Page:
The sound of hard work.
Richard Chamberlain sings a different tune as the gruff Captain von Trapp.
Headed down to the swimming pool at a New York hotel, actor Richard Chamberlain was trying to look inconspicuous when a middle-aged woman got on the elevator. "That's Richard Chamberlain!" she informed her companions. Chamberlain looked up and the following dialogue -monologue, really- ensued:
I'm such a big fan of yours. I've always wanted to meet you. I have to touch you. I have to hold your hand. With that, the fan grabbed the star's hand and had a difficult time letting go.
Chamberlain, 65, finds this sort of behavior embarrassing. Even more so when the behavior is his. "You don't know Aretha Franklin's address, do you?" he asks a reporter from Detroit. "I want to write her a letter of apology."
The way he tells it, the King of the Miniseries met the Queen of Soul and turned into a royal pain. "I went nuts. I just went nuts," Chamberlain admits. "I always thought when fans do that, it's strange. I suddenly appreciated it."
Chamberlain, who plays Captain von Trapp in "The Sound of Music" Wednesday through Sunday at Masonic Temple, is usually the one being fawned over. The adulation began during the five years, 1961-1966, that he played the title role in the TV series "Dr. Kildare." Chamberlain reportedly received 12,000 fan letters a week.
In the 1980s, after starring in two blockbuster miniseries, "Shogun" and "The Thorn Birds," Chamberlain acquired his unofficial crown and went on to star in other memorable miniseries, among them "Wallenberg" and "Dream West."
All the while he maintained a busy stage and film career. Detroit audiences last him saw him on stage in 1993 as Professor Henry Higgins in the musical "My Fair Lady," a production in which understudy Meg Tolin played of Eliza Doolittle. Tolin is playing Maria to Chamberlain's von Trapp in "The Sound of Music."
Chamberlain didn't have to sing much in "My Fair Lady"; like Rex Harrison, who originated the role of Higgins, he could talk his way through the songs. In "The Sound of Music," he has to sound more like music.
"I don't do a tremendous amount of singing, but it's real singing," he says. And he had to take extra singing lessons. "I've always taken singing, mainly to keep my speaking voice in shape." He also had to learn to play the guitar a little bit because in the show von Trapp sometimes accompanies his family.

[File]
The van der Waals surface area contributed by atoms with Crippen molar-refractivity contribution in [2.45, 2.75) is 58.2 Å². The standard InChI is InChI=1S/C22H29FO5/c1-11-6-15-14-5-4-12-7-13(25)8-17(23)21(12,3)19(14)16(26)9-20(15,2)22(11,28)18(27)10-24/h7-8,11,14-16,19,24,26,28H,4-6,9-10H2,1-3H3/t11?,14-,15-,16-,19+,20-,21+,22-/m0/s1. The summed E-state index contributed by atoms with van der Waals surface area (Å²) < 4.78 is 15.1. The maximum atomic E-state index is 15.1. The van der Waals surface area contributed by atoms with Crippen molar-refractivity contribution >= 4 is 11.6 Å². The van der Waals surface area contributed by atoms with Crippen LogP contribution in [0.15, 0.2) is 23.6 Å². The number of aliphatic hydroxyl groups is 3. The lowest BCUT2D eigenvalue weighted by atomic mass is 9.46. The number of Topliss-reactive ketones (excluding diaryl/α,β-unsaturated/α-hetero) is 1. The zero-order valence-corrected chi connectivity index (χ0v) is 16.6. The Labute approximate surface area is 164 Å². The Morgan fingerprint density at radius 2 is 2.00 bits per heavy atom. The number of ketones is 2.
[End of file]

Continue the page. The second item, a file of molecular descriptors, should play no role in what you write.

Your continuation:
The 1959 Rodgers and Hammerstein musical, based on the real-life singing von Trapp family, was an enormous hit, as was the 1965 movie. The stage musical was revived on Broadway in 1998; a year into the run, Chamberlain took over the role of von Trapp and became a major draw.
"The rehearsal process when you take over for someone else is very, very unusual," he says. "It's not like getting in on the ground floor. You rehearse with understudies because the regular cast is onstage. You learn everything the current actors have done. You don't even meet the rest of the cast until the put-in," when the new actor joins the cast.
Not that audiences noticed, but Chamberlain says he "didn't really find the character until I had played it for a month."
He finds von Trapp more intriguing than he expected. "He has a rather interesting journey. He starts out rather a basket case; his wife has died whom he loved very much and he's just left the Navy which he loved very much." Chamberlain, who saw Army service in Korea ("after the war!"), says he can understand the captain's feelings toward the military.
"He becomes this sort of military marionette, more or less excluding his children just to hold himself together. I don't think he has any idea how to face his grief. He becomes this super-organized military presence -and sort of dead. He can't bear to look at his children because they remind him of his wife.
"Of course," he adds, "it's a musical. You can't go all the way with this." Thing don't stay gloomy for long.
In a musical, Chamberlain says, "everything has to be shorthand, everyone wants to get to the next musical number." Maria berates von Trapp because he doesn't really know his children. "Then his children come in singing, which he has absolutely forbidden and his heart melts." That doesn't take very long, Chamberlain says.
Then von Trapp "finds out that Elsa, the woman he's engaged to, is probably a Nazi sympathizer and finds he's in love with Maria. In the space of about eight minutes he drops Elsa and proposes to Maria."
One thing Chamberlain has learned from being in "Sound of Music" is how to build a character in a hurry. "This is a good book but it's just written in shorthand. I was talking to the director, Susan Schulman, and I said it's so underwritten. She said the way to do it is with total commitment, you really have to be on your toes."
Chamberlain gives away a small secret: He hadn't expected to work so hard. He took the role thinking "it was rather a small part. It seemed like a nice secondary part and I'd have a lot of time to paint and learn Italian."
He says it's a much more challenging role than he'd anticipated.
"It's extremely hard to be on long tour. To be in a play is very hard work, but I find filming very hard work. Actually," he says, "I find everything in life very hard."
Sure. So when the nine-month"Sound of Music" tour ends later this month, in Raleigh, N.C., might Chamberlain take a nice long vacation, maybe go home to Hawaii, sit on the beach, paint ...?
That was the plan, he says. "I was hoping to have a long holiday, hoping to go to Italy with friends." However, "a friend of mine has written a play called 'The Shadow of Greatness' " and Chamberlain has agreed to star in it this summer at the Berkshire Festival, in Massachusetts.
"I play a famous playwright. It's about the foolishness of worshiping celebrity."
© 2000 Martin F. Kohn